Participation in humanitarian operations has also been a recurring theme. Air Combat Command supported the humanitarian efforts of the United States Air Forces in Europe (USAFE), deploying active duty and air reserve component forces to Provide Promise and Deny Flight in Eastern Europe and Operation Provide Comfort out of Incirlik AB, Turkey. Provide Promise offered humanitarian relief airlift support to the city of Sarajevo, while Deny Flight enforced the "no-fly" zone against Serb air attacks on Bosnian civilians. Operation Provide Comfort, another humanitarian operation, also provided relief to Kurdish inhabitants of northern Iraq who had undergone fierce repression by the Iraqi government. [http://www.acc.af.mil/library/acchistory.asp Air Combat Command History, HQ ACC website] ]

In addition, ACC supported United States Atlantic Command's humanitarian relief to Haitian refugees associated with Operation GTMO at Guantanamo Bay Naval Base, Cuba. Similarly, the command supported Operation Safe Haven and the processing of Cuban refugees during the latter part of the summer of 1994. Across the Atlantic, Air Combat Command units participated in Operation Restore Hope, largely an Air Mobility Command humanitarian operation intended to provide food for Somalia. Also, ACC regular and gained C-130 Air National Guard units deployed to Uganda and Kenya to participate in Support Hope. This operation, conducted by the United States European Command, comprised part of the United Nations effort to provide humanitarian relief to victims of the civil war in Rwanda. [http://www.acc.af.mil/library/acchistory.asp Air Combat Command History, HQ ACC website] ]

In keeping with its global responsibilities, ACC initiated a series of "Global Power" missions in 1993. ACC's bomber wings are required to perform out-of-CONUS training flights to demonstrate the capability to perform their "quick reaction" worldwide mission. On one of the global power missions, two B-1 Lancer aircraft of the 28th Bomb Wing, Ellsworth AFB, South Dakota, set a B-1 flying time record on the first leg of their round-the-world flight, 11-13 August 1993. The following year, two B-52s from the 2d Bomb Wing, Barksdale AFB, Louisiana, circumnavigated the globe in 47.2 hours, the longest jet aircraft flight in history. [http://www.acc.af.mil/library/acchistory.asp Air Combat Command History, HQ ACC website] ]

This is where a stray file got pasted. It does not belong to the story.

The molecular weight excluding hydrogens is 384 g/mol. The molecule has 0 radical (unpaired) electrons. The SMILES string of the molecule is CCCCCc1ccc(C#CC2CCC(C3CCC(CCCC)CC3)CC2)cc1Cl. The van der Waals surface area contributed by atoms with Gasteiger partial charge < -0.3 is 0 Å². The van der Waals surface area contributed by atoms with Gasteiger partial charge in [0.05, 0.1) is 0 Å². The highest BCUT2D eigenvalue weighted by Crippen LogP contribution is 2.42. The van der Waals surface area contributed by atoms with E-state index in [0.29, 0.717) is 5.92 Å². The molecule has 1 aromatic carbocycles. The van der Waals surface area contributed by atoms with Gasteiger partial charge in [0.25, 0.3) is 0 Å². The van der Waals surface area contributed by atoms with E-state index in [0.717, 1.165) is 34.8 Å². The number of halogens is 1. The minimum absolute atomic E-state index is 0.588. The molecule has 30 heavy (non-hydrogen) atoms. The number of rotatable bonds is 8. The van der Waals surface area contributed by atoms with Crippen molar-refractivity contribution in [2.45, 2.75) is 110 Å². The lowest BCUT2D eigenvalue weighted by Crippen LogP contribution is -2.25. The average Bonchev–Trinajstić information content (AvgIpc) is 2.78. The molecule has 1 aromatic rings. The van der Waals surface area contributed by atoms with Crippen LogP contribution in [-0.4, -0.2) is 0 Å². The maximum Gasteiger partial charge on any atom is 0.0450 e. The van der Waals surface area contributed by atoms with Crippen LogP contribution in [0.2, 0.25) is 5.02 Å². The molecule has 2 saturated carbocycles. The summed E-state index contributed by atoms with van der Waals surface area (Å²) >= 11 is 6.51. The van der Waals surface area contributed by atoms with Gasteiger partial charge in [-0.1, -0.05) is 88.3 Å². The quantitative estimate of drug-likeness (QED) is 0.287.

Global War On Terrorism

Air Combat Command units flew operational missions during the 2002 Operation Enduring Freedom - Afghanistan (OEF-A) and the 2003 invasion of Iraq, Operation Iraqi Freedom.

The task of developing a comprehensive listing of ACC units present in Iraq, Afghanistan and other combat areas is particularly difficult as the events of 11 September 2001 and the Global War on Terrorism has made such an effort significantly difficult. The USAF seeks to improve operational security (OPSEC) and to deceive potential enemies as to the extent of American operations, therefore a listing of which units deploying where and when is unavailable. [http://www.acc.af.mil/library/acchistory.asp Air Combat Command History, HQ ACC website] ]